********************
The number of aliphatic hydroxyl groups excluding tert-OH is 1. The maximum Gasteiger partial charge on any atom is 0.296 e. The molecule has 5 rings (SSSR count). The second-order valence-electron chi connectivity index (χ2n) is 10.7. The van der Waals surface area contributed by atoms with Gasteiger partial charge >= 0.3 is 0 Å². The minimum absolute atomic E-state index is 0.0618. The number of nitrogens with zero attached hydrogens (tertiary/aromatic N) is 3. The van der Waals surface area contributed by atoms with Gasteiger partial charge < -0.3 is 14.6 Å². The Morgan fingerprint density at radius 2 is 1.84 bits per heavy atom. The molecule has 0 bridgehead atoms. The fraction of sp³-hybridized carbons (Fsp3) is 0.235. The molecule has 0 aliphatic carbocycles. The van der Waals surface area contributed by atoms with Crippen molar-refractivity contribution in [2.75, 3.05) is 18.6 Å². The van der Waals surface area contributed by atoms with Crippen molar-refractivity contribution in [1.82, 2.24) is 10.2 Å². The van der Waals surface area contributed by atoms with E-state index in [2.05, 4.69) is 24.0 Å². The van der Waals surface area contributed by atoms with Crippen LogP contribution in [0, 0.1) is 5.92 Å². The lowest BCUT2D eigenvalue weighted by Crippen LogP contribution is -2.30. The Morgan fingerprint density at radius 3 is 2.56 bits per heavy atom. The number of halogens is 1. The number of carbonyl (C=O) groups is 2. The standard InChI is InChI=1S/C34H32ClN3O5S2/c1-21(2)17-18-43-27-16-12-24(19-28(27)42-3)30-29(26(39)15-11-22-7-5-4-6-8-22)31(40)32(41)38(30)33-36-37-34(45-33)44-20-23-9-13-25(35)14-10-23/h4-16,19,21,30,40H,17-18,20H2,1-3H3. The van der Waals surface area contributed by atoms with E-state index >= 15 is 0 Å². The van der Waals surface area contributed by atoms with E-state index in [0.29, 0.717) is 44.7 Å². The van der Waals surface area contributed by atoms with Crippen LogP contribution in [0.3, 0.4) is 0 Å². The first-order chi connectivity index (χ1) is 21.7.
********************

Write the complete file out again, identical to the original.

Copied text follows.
The number of aliphatic hydroxyl groups excluding tert-OH is 1. The maximum Gasteiger partial charge on any atom is 0.296 e. The molecule has 5 rings (SSSR count). The second-order valence-electron chi connectivity index (χ2n) is 10.7. The van der Waals surface area contributed by atoms with Gasteiger partial charge >= 0.3 is 0 Å². The minimum absolute atomic E-state index is 0.0618. The number of nitrogens with zero attached hydrogens (tertiary/aromatic N) is 3. The van der Waals surface area contributed by atoms with Gasteiger partial charge < -0.3 is 14.6 Å². The Morgan fingerprint density at radius 2 is 1.84 bits per heavy atom. The molecule has 0 bridgehead atoms. The fraction of sp³-hybridized carbons (Fsp3) is 0.235. The molecule has 0 aliphatic carbocycles. The van der Waals surface area contributed by atoms with Crippen molar-refractivity contribution in [2.75, 3.05) is 18.6 Å². The van der Waals surface area contributed by atoms with Crippen molar-refractivity contribution in [1.82, 2.24) is 10.2 Å². The van der Waals surface area contributed by atoms with E-state index in [2.05, 4.69) is 24.0 Å². The van der Waals surface area contributed by atoms with Crippen LogP contribution in [0, 0.1) is 5.92 Å². The lowest BCUT2D eigenvalue weighted by Crippen LogP contribution is -2.30. The Morgan fingerprint density at radius 3 is 2.56 bits per heavy atom. The number of halogens is 1. The number of carbonyl (C=O) groups is 2. The standard InChI is InChI=1S/C34H32ClN3O5S2/c1-21(2)17-18-43-27-16-12-24(19-28(27)42-3)30-29(26(39)15-11-22-7-5-4-6-8-22)31(40)32(41)38(30)33-36-37-34(45-33)44-20-23-9-13-25(35)14-10-23/h4-16,19,21,30,40H,17-18,20H2,1-3H3. The van der Waals surface area contributed by atoms with E-state index >= 15 is 0 Å². The van der Waals surface area contributed by atoms with E-state index in [0.29, 0.717) is 44.7 Å². The van der Waals surface area contributed by atoms with Crippen LogP contribution in [0.3, 0.4) is 0 Å². The first-order chi connectivity index (χ1) is 21.7.